If $G = (V, E)$ is a simple, undirected graph and $T \subseteq V$, let $$N(T) = \{v \in V: \{v, t\}\in E \text{ for some }t\in T\}.$$

Given $v\in V$ we let $N_0(v) = \{v\}$ and $N_{k+1}(v) = N_k(v) \cup N(N_k(v))$ for all $k\geq 1$. The iterated degree sequence of $v$, denoted by $(\text{deg}_k(v))_{k\in\omega}$, is defined by $$\text{deg}_k(v) = |N_k(v)|\text{ for every }k\in \omega.$$

To every finite graph $G = (V,E)$ we associate the iterated degree matrix $\mathbb{D}(G) \in \mathbb{N}^{n\times n}$ (where $n=|V|$) in the following way: for every $v\in V$, take the first $n$ elements of its iterated degree sequence; order these $n$-element integer vectors lexicographically, and put these lexicographically ordered vectors in the matrix.

Question. Are there finite $G_i = (V_i, E_i)$ for $i = 1,2$ with $|V_1| = |V_2|$, $\mathbb{D}(G_1) = \mathbb{D}(G_2)$, but $\chi(G_1) \neq \chi(G_2)$?


2 Answers 2


There are such examples. Take two graphs with the same degrees but different chromatic number (for example, a cycle of length 6 and two triangles). Add a vertex of full degree to both.


Let $V$ be a finite group. Let $A\subseteq V\setminus\{e\}$ be a generating subset with $A=A^{-1}$. Then let $E$ be the collection of pairs $\{u,v\}$ where $vu^{-1}\in A$. Let $\text{Cay}(V,A)=(V,E)$. Then $\text{Cay}(V,A)$ is the simple undirected Cayley graph of the group $V$ with generating set $A$. The reason why we want to consider Cayley graphs is that in a Cayley graph, we have $\text{deg}_k(u)=\text{deg}_k(v)$ for every pair of vertices $u,v$, and this limits the possibilities for $\mathbb{D}(G)$. We also have a group theoretic characterization of the bipartitions of Cayley graphs.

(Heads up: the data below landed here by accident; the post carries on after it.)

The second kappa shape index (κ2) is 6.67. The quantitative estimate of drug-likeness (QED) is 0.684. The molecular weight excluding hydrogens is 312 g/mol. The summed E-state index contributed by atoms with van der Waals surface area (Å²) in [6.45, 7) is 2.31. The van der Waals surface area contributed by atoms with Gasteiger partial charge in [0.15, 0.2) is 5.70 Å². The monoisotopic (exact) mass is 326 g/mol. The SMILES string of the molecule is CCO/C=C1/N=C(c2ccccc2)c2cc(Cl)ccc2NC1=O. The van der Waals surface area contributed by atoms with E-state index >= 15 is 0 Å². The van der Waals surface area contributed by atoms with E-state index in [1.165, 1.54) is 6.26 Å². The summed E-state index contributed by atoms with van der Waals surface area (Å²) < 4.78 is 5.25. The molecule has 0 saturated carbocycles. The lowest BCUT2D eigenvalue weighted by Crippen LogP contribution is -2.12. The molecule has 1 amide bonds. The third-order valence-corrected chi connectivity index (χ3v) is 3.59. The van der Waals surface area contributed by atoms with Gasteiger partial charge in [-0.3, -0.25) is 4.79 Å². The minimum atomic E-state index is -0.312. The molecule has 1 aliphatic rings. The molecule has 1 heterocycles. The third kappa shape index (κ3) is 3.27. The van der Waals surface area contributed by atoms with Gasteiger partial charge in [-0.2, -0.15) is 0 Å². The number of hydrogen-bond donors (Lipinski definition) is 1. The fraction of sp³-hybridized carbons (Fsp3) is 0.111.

Proposition: A mapping $\phi:V\rightarrow\mathbb{Z}_2$ is a bipartition of $\text{Cay}(V,A)$ with $\phi(e)=0$ if and only if $\phi$ is a group homomorphism with $\phi[A]=1$.

Proof: Let $(V,E)=\text{Cay}(V,A)$.

$\leftarrow$ If $\{u,v\}\in E$, then $v=au$ for some $a\in A$, but since $\phi(a)=1$, we know that $\phi(v)=\phi(a)+\phi(u)=1+\phi(u)$, so $\phi(v)\neq\phi(u)$. Therefore, $(V,E)$ is bipartite.

$\rightarrow.$ Since $\phi(e)=0$ and $\{e,a\}\in E$, we know that $\phi(a)=1$ for $a\in A$. By induction on $r$, we know that $\phi(a_1\dots a_r)=[r]_2$. Therefore, if $u,v\in V$, then $u=a_1\dots a_r,v=b_1\dots b_s$ for some $a_1,\dots,a_r,b_1,\dots,b_s\in A$. Therefore, $$\phi(uv)=\phi(a_1\dots a_rb_1\dots b_s)=[r+s]_2=[r]_2+[s]_2$$ $$=\phi(a_1\dots a_r)+\phi(b_1\dots b_s)=\phi(u)+\phi(v).$$ Therefore, $\phi$ is a group homomorphism. Q.E.D.

In particular, the bipartitions $\phi:V\rightarrow\mathbb{Z}_2$ are precisely the heap homomorphisms from $V$ to $\mathbb{Z}_2$.

The graph $\text{Cay}(\mathbb{Z}_6,\{1,3,5\})$ is bipartite while the graph $\text{Cay}(S_3,\{(1,2),(2,3),(1,3)\})$ is not. In each of these graphs and for each vertex $u$, we have $\text{Deg}_1(u)=4,\text{Deg}_2(u)=6$.


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